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FISHER, HORATIO WHITE (1827–1906). Horatio White Fisher, planter, legislator, and Civil War captain, was born on July 10, 1827, in what would soon become Lowndes County, Alabama, son of William Phillips and Martha Fisher. Fisher completed his education at Chapel Hill, North Carolina. In 1852 he moved to Texas and settled in Walker County. On September 14, 1862, Horatio Fisher married Sally Comer Abercrombie in Walker County. Fisher was a prominent planter whose farm, Fisher Farm, was located in New Waverly.

Fisher was elected to the Texas House of Representatives for Walker County in 1857 and served in the Seventh Texas Legislature. At the outbreak of the Civil War Fisher entered the Confederate Army as a captain in the Seventh Texas Cavalry, part of Sibley's Brigade, and served in New Mexico. He remained in the army until the end of the war and then returned to Walker County. Governor Andrew J. Hamilton appointed him justice of the peace, a position he held throughout Reconstruction. He was later elected to the post in 1875. He was re-elected to the legislature on the Greenback party ticket  and served in the House of the Sixteenth Texas Legislature from 1879 to 1881.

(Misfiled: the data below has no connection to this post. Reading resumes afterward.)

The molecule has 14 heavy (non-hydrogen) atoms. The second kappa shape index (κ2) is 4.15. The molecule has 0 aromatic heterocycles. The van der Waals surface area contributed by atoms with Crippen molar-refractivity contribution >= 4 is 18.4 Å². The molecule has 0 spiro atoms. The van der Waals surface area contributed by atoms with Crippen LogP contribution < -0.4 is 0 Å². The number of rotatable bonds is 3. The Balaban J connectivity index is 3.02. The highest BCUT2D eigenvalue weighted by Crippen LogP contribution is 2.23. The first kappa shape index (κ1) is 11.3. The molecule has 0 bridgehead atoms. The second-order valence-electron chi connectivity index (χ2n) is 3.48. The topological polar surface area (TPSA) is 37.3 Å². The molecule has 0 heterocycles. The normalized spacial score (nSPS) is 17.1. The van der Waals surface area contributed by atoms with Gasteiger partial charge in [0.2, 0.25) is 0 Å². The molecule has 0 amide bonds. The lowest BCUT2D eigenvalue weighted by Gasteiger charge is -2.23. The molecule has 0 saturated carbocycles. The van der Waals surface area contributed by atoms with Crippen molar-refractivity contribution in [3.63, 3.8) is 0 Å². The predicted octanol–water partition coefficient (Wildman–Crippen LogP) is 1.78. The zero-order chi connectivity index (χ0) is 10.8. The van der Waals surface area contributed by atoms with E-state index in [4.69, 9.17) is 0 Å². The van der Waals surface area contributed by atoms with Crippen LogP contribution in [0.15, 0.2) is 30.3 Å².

Fisher's children included a World War I hero who died in France in 1919 and Minnie Fisher Cunningham, the Texas suffragist who learned politics from her father. She was the first Texas woman to run for the United States Senate in 1928. Horatio Fisher died on January 13, 1906, and is buried in Hardy Cemetery, two miles east of New Waverly.


IGI Individual Record: "Horatio White Fisher" (, accessed August 15, 2006. E. W. Swindells, A Legislative Manual for the State of Texas (2 vols., Austin, 1879–83). Walker County Cemeteries (, accessed August 15, 2006.

Stephanie P. Niemeyer

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The following, adapted from the Chicago Manual of Style, 15th edition, is the preferred citation for this article.

Handbook of Texas Online, Stephanie P. Niemeyer, "Fisher, Horatio White," accessed October 22, 2016,

Uploaded on June 12, 2010. Modified on August 23, 2014. Published by the Texas State Historical Association.